Writing, says singer-songwriter Nichole Nordeman, is a process wrapped up in uncertainty and insecurity. “Sometimes I can’t see the forest for the trees and it takes a long time or distance to see if I like it. The payoff is meeting people who’ve been changed or moved by my music and the power of God. A line might speak to them when they need it. I feel grateful to be a small part of this thing called music.”
Nordeman has undeniably touched many with her music, which earned her a Dove award as the Gospel Music Assn. Female Vocalist of the year in 2001. “The Dove Awards were a really overwhelming night,” she says. “I felt affirmed by my peers. It’s hard to know what to do with awards philosophically, but I finally realized it’s a pat on the back and encouragement. It doesn’t alter my ministry, but it’s a great feeling to be encouraged.”
Nordeman says she has always been creative. “I was always a creative child, writing poetry, stories and journals. In college, I took my love of music and decided to try marrying that with my love of writing in general. I defined my voice as a writer and enjoyed it. It’s cathartic to find a piano and sit for hours and experiment. I’ve primarily written Christian music, songs about my faith. It’s hard to write out of the blue. I’m inspired by friendship or events, and my music is 90% faith-centered.
“I’ve never read any books about it, or taken workshops on, writing. I worry about the danger of “writing as a craft.’ Many seem to feel stuck because of worrying about a hook or bridge. I think that’s important in later editing. I encourage new writers to try inspiration, to pick up a pen and paper and writer about anything. The honing of the craft can come later.”
Nordeman, whose publisher is Ariose Music (ASCAP, administered by EMI Christian Music Publishing), is quick to credit others’ talents. “I love words, and the places where I get stuck are more musical than lyrical. I’m grateful to work with all the producers and A&R people on my creative team. There has to be an element of trust for the songs, to be objective and to point out the weak spots and where it needs rewriting. With deadlines on projects, I tend to write with projects on the horizon, though I write for fun occasionally. My goal is to write year round and not get in a panic of writing for a record. Usually the time to start writing is when a record is finished. I have a red X on my calendar. Inspiration usually won’t be scheduled, though.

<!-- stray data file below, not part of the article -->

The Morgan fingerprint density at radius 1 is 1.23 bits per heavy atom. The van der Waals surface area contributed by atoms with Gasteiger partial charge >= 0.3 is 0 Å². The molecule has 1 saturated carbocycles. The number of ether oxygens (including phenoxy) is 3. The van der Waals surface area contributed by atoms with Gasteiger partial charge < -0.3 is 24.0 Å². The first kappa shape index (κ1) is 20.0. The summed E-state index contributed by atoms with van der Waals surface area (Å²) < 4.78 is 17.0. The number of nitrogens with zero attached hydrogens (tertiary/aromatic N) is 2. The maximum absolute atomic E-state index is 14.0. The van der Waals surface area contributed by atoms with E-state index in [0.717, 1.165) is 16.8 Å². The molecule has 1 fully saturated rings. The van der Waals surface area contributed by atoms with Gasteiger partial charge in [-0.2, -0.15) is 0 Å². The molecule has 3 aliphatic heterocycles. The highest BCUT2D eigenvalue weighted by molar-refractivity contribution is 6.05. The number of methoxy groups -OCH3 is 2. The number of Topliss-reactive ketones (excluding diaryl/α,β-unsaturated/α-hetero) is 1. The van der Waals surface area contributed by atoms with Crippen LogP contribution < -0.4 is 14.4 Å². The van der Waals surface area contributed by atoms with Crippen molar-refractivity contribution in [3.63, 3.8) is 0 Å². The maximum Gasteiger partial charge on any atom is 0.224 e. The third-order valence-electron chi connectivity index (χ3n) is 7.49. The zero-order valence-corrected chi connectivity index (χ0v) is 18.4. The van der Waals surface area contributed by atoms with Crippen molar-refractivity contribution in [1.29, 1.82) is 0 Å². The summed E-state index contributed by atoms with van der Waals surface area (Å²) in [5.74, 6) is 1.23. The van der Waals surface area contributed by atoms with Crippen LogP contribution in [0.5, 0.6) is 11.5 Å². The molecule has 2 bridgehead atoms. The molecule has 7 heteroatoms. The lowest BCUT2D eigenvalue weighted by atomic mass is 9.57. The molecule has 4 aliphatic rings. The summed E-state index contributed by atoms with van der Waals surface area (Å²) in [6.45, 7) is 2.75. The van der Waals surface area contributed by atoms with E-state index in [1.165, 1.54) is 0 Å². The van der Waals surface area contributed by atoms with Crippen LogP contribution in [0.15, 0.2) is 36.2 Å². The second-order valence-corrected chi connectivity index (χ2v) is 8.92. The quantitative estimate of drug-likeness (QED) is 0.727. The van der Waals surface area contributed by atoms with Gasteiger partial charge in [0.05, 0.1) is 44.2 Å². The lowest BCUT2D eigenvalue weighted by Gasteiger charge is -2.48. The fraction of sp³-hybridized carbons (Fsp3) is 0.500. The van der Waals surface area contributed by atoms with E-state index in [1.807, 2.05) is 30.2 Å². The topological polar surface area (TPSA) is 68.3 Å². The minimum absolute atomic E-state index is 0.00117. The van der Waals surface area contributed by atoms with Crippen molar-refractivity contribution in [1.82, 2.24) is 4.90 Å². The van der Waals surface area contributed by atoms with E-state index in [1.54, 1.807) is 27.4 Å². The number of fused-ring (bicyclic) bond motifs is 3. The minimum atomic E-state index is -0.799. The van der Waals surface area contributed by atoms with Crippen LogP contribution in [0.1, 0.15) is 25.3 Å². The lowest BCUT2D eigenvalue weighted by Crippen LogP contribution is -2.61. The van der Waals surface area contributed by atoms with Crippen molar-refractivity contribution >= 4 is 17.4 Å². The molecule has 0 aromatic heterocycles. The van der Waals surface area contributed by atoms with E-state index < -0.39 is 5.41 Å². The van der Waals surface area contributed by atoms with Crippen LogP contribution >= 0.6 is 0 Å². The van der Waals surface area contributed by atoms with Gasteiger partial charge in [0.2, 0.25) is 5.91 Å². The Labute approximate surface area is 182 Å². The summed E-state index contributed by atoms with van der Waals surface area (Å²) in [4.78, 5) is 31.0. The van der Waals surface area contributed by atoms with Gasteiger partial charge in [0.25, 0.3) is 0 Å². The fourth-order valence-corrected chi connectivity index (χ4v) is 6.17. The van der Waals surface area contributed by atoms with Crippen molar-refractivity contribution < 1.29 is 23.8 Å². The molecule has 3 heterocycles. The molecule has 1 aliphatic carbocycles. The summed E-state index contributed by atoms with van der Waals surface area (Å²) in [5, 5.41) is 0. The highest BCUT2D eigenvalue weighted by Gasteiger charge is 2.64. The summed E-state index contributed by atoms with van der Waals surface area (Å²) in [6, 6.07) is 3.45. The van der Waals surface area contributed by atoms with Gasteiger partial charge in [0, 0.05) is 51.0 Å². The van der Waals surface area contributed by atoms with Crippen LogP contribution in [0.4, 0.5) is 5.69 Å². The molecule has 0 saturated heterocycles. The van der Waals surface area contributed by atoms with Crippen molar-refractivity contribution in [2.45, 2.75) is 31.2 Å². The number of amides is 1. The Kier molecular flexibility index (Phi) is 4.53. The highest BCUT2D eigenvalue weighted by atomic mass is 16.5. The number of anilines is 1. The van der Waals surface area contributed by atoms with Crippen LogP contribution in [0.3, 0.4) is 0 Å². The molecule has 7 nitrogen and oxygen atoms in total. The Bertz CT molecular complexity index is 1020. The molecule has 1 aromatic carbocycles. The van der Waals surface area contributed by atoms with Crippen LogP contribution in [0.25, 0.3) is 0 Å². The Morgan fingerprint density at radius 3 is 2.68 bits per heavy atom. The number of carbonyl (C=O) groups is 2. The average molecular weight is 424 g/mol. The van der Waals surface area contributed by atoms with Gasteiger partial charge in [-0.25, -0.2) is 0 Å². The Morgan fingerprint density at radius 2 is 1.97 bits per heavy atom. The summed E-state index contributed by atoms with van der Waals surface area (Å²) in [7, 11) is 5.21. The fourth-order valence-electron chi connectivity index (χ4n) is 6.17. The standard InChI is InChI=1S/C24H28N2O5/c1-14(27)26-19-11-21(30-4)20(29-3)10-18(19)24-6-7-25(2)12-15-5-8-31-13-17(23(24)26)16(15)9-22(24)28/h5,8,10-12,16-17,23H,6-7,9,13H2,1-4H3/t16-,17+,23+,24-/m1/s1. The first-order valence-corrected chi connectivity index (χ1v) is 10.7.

On a sabbatical because of the late summer birth of son Charlie Thomas Igram, Nordeman is looking forward to “time off to write without immediate deadlines, to write just for the love of writing. So many of us get on a schedule and forget when we got up at two in the morning to write because we loved it. Without touring and projects looming during my time off, I’ll see how my writing will change. It was liberating knowing that that time was coming because I’ve worked really hard for the past six years, not slowing down too much. Now I can reconnect spiritually and emotionally, taking a breather from packing suitcases and jumping into a plane or tour bus. I’m excited to see how this experience will play out in different songs.”
The singer’s favorite of her songs is “Every Season” because “It speaks to the consistency of how present God is in our lives despite the seasons we go through. It’s a reminder that God is the God of all seasons and that we can depend on that, regardless of the climate of our lives. Many years ago I was a church pianist and played for a lot of weddings. I played at a friend’s wedding and, a few years later, was asked to play at the same friend’s memorial service after she died of cancer. God is a God of weddings and funerals. We can’t let circumstances indicate how present God is in our lives.”
“I feel the church at large and Christian music sometimes have been guilty of creating music that didn’t feel authentic and real – writing, performing and setting standards that people can’t identify with. I feel grateful to be part of the writers who are encouraged to tell the truth about their experiences and to keep the focus on God.”
Though Nordeman mainly records her own songs, she does sometimes record tunes done by other singers. “It’s sort of a guilty pleasure and sometimes a real eye-opener. It’s easy to interpret your own song because you know where it came from. When I cover other people’s songs, I end up with a new appreciation for artists who don’t write and who have the pressure of communicating the emotions of a song someone else has written.”
Her latest album, Live at the Door, was recorded in Dallas, where she and her husband, Errol Ingram, and son Charlie live. “The audience was comprised of family, friends and local fans who weren’t jaded. Doing it in Dallas felt relaxed. It was fun to take previous recordings and strip them down to find more organic arrangements of songs.”
Though she may be singing lullabies to a special audience of one right now, Nichole wants readers to know that “I’m a normal, real person with real struggles, joys, peaks and valleys, and it’s all wrapped up in music. Shared experiences are my only agenda, and I hope that will be encouraging to somebody else.”